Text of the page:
Comment of the Day: Curt Flood Jr. talks about the Stan Musial restaurant story

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Yesterday I highlighted Murray Chass’ poorly-sourced hatchet job against Stan Musial. The leadoff in that hatchet job was Chass’ claim — based on a story Curt Flood allegedly told Marvin Miller who told Chass — was that Flood was refused service at Stan Musial’s restaurant some time in the 1960s because Flood was black. Chass’ wrapup to that was to assert that Musial is “someone who discriminated against blacks,” and is thus unworthy of our adulation. His headline: Stan Musial is “no man of honor.”

Last night, a commenter shed a little more light on that story. And I’m inclined to feature his comment because that man’s name is Curt Flood, Jr.  His comment:

Let me say at the outset that I have been in Musial’s company on several occasions. I once even sat next to him at a Cardinals Old Timers Game” in the dugout at the old Busch Stadium for about an an hour. He was warm, gracious and said things about my father that were beautiful. He also graciously signed everything that i could find that was not nailed down. Stan Musial is a good, decent and honorable man.

I have not read Mr. Chass’s blog, however, the incident DID in fact happen to my father and my mother. But according to my parents, Mr. Musial was not in the restaurant. His doorman that night called Mr. Musial by telephone, but by the time it could rectified, my parents were pretty much fed up with not being fed up.

Best,

Curt Flood, Jr.

Shabby treatment of a black man at that time in our history is, regrettably, not surprising. That Chass used a third-hand telling of that story to conclude that Stan Musial “discriminated against blacks” — and that he did so while failing to contact either Stan Musial or anyone who could tell Curt Flood’s side of it, such as Curt Flood, Jr., for example — is reprehensible.

Thank you, Curt Flood, Jr., for telling us more in a simple email than Murray Chass — an alleged journalist — did with his “reporting.”

Yankees acquire James Paxton from Mariners

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The Yankees announced that the club has acquired starter James Paxton from the Mariners in exchange for three prospects: pitcher Justus Sheffield, outfielder Dom Thompson-Williams, and pitcher Erik Swanson.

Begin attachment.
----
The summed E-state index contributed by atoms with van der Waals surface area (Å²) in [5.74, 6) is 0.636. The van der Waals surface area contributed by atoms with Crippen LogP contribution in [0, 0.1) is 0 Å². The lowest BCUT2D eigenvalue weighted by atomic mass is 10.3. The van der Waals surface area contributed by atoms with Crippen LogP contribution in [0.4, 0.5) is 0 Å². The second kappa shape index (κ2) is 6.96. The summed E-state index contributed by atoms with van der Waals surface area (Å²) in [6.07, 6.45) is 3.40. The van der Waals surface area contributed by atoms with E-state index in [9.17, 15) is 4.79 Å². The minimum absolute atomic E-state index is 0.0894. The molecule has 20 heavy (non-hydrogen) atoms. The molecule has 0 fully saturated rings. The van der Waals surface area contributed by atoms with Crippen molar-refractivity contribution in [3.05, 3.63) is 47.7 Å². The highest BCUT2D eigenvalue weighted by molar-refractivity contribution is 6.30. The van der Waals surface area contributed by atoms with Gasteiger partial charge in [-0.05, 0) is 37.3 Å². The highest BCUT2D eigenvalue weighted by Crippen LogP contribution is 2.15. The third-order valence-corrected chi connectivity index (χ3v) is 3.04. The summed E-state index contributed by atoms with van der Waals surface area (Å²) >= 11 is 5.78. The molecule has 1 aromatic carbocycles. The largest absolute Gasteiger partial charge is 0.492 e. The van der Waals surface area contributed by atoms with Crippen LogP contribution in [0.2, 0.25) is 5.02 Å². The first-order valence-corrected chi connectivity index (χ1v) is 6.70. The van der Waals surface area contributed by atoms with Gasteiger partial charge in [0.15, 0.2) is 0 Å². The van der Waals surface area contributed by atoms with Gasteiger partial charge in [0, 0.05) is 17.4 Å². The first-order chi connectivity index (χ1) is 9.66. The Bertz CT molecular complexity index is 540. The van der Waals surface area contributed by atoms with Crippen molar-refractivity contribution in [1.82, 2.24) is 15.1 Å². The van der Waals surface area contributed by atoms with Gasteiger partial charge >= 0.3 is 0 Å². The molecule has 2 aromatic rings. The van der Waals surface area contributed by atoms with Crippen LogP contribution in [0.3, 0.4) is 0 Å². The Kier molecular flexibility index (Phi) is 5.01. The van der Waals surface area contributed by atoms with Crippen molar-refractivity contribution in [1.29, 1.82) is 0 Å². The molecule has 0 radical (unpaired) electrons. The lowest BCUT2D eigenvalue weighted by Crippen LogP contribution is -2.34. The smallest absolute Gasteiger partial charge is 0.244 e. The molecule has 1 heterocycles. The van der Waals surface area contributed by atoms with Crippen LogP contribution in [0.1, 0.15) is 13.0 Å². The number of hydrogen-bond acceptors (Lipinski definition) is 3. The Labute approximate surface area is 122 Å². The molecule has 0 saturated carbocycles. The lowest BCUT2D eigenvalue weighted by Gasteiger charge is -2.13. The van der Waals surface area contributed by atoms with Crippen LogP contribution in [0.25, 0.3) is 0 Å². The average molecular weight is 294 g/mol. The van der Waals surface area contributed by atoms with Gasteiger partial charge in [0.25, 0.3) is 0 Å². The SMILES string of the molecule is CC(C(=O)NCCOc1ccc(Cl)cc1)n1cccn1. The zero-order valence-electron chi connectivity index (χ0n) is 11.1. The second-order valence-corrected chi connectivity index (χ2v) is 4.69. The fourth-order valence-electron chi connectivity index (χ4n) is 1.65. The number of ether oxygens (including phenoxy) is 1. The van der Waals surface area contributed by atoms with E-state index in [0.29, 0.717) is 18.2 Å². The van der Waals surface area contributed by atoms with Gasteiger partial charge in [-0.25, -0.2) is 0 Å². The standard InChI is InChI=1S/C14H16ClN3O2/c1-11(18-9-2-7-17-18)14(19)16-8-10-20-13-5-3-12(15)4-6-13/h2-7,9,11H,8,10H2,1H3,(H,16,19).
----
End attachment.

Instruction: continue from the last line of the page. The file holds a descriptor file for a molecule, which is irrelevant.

Paxton, 30, has been among the game’s better starters over the past few years. In 2018, he went 11-6 with a 3.76 ERA and a 208/42 K/BB ratio in 160 1/3 innings. The lefty has two more years of arbitration eligibility remaining after earning $4.9 million this past season.

Sheffield, 22, is the headliner in the Mariners’ return. He made his major league debut in September for the Yankees, pitching 2 2/3 innings across three appearances. Two of those appearances were scoreless; in the third, he gave up a three-run home run to J.D. Martinez, certainly not an uncommon result among pitchers. MLB Pipeline rates Sheffield as the Yankees’ No. 1 prospect and No. 31 overall in baseball.

Thompson-Williams, 23, was selected by the Yankees in the fifth round of the 2016 draft. This past season, between Single-A Charleston and High-A Tampa, he hit .299/.363/.546 with 22 home runs, 74 RBI, 63 runs scored, and 20 stolen bases in 415 plate appearances. He was not among the Yankees’ top-30 prospects, per MLB Pipeline.

Swanson, 25, was selected by the Yankees in the eighth round of the 2014 draft. He spent most of his 2018 campaign between Double-A Trenton and Triple-A Scranton/Wilkes-Barre. Overall, he posted a 2.66 ERA with a 139/29 K/BB ratio in 121 2/3 innings. MLB Pipeline rated him No. 22 in the Yankees’ system.

This trade comes as no surprise as the Yankees clearly wanted to upgrade the starting rotation and the Mariners seemed motivated to trade Paxton this offseason. To the Mariners’ credit, they got a solid return for Paxton, as Sheffield likely becomes the organization’s No. 1 prospect. The only worries about this trade for the Yankees is how Paxton will fare in the more hitter-friendly confines of Yankee Stadium compared to the spacious Safeco Field, and Paxton’s durability. Paxton has made more than 20 starts in a season just twice in his career — the last two years (24 and 28). The Yankees are likely not done adding, however. Expect even more new faces before the start of spring training.